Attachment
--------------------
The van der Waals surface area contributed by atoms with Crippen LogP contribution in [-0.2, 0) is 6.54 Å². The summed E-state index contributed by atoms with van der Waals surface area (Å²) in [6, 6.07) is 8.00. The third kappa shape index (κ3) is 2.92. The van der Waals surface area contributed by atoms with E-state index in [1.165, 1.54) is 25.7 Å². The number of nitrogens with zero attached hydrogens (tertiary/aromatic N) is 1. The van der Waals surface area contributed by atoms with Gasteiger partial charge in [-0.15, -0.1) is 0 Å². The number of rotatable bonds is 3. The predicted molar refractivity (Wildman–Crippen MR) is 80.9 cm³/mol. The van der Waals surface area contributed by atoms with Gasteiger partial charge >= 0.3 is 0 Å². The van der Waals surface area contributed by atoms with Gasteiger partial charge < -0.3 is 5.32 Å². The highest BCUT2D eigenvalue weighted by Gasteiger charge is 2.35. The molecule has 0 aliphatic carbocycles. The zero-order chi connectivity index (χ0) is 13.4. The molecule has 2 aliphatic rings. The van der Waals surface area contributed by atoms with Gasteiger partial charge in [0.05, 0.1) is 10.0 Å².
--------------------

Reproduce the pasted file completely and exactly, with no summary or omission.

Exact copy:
The van der Waals surface area contributed by atoms with Crippen LogP contribution in [-0.2, 0) is 6.54 Å². The summed E-state index contributed by atoms with van der Waals surface area (Å²) in [6, 6.07) is 8.00. The third kappa shape index (κ3) is 2.92. The van der Waals surface area contributed by atoms with E-state index in [1.165, 1.54) is 25.7 Å². The number of nitrogens with zero attached hydrogens (tertiary/aromatic N) is 1. The van der Waals surface area contributed by atoms with Gasteiger partial charge in [-0.15, -0.1) is 0 Å². The number of rotatable bonds is 3. The predicted molar refractivity (Wildman–Crippen MR) is 80.9 cm³/mol. The van der Waals surface area contributed by atoms with Gasteiger partial charge >= 0.3 is 0 Å². The van der Waals surface area contributed by atoms with Gasteiger partial charge < -0.3 is 5.32 Å². The highest BCUT2D eigenvalue weighted by Gasteiger charge is 2.35. The molecule has 0 aliphatic carbocycles. The zero-order chi connectivity index (χ0) is 13.4. The molecule has 2 aliphatic rings. The van der Waals surface area contributed by atoms with Gasteiger partial charge in [0.05, 0.1) is 10.0 Å².